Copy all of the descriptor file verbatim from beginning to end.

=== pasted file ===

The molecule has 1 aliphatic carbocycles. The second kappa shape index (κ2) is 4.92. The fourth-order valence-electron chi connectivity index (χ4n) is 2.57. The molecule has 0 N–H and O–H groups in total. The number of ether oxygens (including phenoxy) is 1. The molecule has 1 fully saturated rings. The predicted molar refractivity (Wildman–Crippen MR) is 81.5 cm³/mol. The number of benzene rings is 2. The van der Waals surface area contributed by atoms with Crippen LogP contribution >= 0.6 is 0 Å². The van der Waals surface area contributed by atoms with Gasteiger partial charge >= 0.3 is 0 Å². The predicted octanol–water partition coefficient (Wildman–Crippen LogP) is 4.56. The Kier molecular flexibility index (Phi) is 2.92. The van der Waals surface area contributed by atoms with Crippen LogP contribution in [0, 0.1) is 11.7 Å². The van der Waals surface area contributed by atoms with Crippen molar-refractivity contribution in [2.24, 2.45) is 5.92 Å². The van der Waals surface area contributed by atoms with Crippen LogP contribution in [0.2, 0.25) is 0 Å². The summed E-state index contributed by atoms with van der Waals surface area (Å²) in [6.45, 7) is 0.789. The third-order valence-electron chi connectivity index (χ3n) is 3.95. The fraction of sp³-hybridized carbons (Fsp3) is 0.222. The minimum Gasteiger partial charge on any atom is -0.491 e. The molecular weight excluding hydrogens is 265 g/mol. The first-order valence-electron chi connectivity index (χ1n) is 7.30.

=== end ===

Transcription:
The molecule has 1 aliphatic carbocycles. The second kappa shape index (κ2) is 4.92. The fourth-order valence-electron chi connectivity index (χ4n) is 2.57. The molecule has 0 N–H and O–H groups in total. The number of ether oxygens (including phenoxy) is 1. The molecule has 1 fully saturated rings. The predicted molar refractivity (Wildman–Crippen MR) is 81.5 cm³/mol. The number of benzene rings is 2. The van der Waals surface area contributed by atoms with Crippen LogP contribution >= 0.6 is 0 Å². The van der Waals surface area contributed by atoms with Gasteiger partial charge >= 0.3 is 0 Å². The predicted octanol–water partition coefficient (Wildman–Crippen LogP) is 4.56. The Kier molecular flexibility index (Phi) is 2.92. The van der Waals surface area contributed by atoms with Crippen LogP contribution in [0, 0.1) is 11.7 Å². The van der Waals surface area contributed by atoms with Crippen molar-refractivity contribution in [2.24, 2.45) is 5.92 Å². The van der Waals surface area contributed by atoms with Crippen LogP contribution in [0.2, 0.25) is 0 Å². The summed E-state index contributed by atoms with van der Waals surface area (Å²) in [6.45, 7) is 0.789. The third-order valence-electron chi connectivity index (χ3n) is 3.95. The fraction of sp³-hybridized carbons (Fsp3) is 0.222. The minimum Gasteiger partial charge on any atom is -0.491 e. The molecular weight excluding hydrogens is 265 g/mol. The first-order valence-electron chi connectivity index (χ1n) is 7.30.